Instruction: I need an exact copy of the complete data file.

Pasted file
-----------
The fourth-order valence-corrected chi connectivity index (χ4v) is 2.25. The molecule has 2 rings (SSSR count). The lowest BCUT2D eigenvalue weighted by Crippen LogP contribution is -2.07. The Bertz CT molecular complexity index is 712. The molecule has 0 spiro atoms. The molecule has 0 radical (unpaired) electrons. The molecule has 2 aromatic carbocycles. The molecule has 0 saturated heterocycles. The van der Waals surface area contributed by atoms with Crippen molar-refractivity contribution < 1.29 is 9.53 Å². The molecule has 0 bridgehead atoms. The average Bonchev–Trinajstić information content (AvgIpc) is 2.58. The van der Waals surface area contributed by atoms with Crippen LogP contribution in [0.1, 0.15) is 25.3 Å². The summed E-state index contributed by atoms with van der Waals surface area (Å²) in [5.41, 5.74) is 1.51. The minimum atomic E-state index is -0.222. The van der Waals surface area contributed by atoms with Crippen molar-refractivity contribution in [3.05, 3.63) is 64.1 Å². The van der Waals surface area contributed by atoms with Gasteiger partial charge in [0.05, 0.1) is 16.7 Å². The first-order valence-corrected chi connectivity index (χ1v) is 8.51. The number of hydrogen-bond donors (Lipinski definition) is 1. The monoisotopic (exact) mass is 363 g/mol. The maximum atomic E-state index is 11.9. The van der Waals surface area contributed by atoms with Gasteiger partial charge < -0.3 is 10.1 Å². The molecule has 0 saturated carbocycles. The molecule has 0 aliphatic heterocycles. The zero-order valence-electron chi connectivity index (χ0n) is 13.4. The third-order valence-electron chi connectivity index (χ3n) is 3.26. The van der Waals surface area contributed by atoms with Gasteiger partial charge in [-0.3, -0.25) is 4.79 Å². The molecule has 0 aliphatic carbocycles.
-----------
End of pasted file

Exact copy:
The fourth-order valence-corrected chi connectivity index (χ4v) is 2.25. The molecule has 2 rings (SSSR count). The lowest BCUT2D eigenvalue weighted by Crippen LogP contribution is -2.07. The Bertz CT molecular complexity index is 712. The molecule has 0 spiro atoms. The molecule has 0 radical (unpaired) electrons. The molecule has 2 aromatic carbocycles. The molecule has 0 saturated heterocycles. The van der Waals surface area contributed by atoms with Crippen molar-refractivity contribution < 1.29 is 9.53 Å². The molecule has 0 bridgehead atoms. The average Bonchev–Trinajstić information content (AvgIpc) is 2.58. The van der Waals surface area contributed by atoms with Crippen LogP contribution in [0.1, 0.15) is 25.3 Å². The summed E-state index contributed by atoms with van der Waals surface area (Å²) in [5.41, 5.74) is 1.51. The minimum atomic E-state index is -0.222. The van der Waals surface area contributed by atoms with Crippen molar-refractivity contribution in [3.05, 3.63) is 64.1 Å². The van der Waals surface area contributed by atoms with Gasteiger partial charge in [0.05, 0.1) is 16.7 Å². The first-order valence-corrected chi connectivity index (χ1v) is 8.51. The number of hydrogen-bond donors (Lipinski definition) is 1. The monoisotopic (exact) mass is 363 g/mol. The maximum atomic E-state index is 11.9. The van der Waals surface area contributed by atoms with Gasteiger partial charge < -0.3 is 10.1 Å². The molecule has 0 saturated carbocycles. The molecule has 0 aliphatic heterocycles. The zero-order valence-electron chi connectivity index (χ0n) is 13.4. The third-order valence-electron chi connectivity index (χ3n) is 3.26. The van der Waals surface area contributed by atoms with Gasteiger partial charge in [-0.3, -0.25) is 4.79 Å². The molecule has 0 aliphatic carbocycles.